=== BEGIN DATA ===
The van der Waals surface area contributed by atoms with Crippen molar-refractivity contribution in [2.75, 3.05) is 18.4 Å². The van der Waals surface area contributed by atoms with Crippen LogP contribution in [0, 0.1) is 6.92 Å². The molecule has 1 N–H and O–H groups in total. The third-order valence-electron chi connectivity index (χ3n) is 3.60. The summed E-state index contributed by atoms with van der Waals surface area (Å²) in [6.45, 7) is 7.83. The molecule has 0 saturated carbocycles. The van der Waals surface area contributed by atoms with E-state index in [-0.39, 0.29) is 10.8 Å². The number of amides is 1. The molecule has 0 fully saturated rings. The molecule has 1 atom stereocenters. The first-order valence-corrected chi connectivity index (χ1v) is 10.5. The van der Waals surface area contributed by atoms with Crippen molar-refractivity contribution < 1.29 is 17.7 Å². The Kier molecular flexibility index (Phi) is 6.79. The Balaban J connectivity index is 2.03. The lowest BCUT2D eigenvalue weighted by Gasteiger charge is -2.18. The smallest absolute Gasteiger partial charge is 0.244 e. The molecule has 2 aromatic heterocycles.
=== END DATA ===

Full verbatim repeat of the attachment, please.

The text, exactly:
The van der Waals surface area contributed by atoms with Crippen molar-refractivity contribution in [2.75, 3.05) is 18.4 Å². The van der Waals surface area contributed by atoms with Crippen LogP contribution in [0, 0.1) is 6.92 Å². The molecule has 1 N–H and O–H groups in total. The third-order valence-electron chi connectivity index (χ3n) is 3.60. The summed E-state index contributed by atoms with van der Waals surface area (Å²) in [6.45, 7) is 7.83. The molecule has 0 saturated carbocycles. The van der Waals surface area contributed by atoms with E-state index in [-0.39, 0.29) is 10.8 Å². The number of amides is 1. The molecule has 0 fully saturated rings. The molecule has 1 atom stereocenters. The first-order valence-corrected chi connectivity index (χ1v) is 10.5. The van der Waals surface area contributed by atoms with Crippen molar-refractivity contribution < 1.29 is 17.7 Å². The Kier molecular flexibility index (Phi) is 6.79. The Balaban J connectivity index is 2.03. The lowest BCUT2D eigenvalue weighted by Gasteiger charge is -2.18. The smallest absolute Gasteiger partial charge is 0.244 e. The molecule has 2 aromatic heterocycles.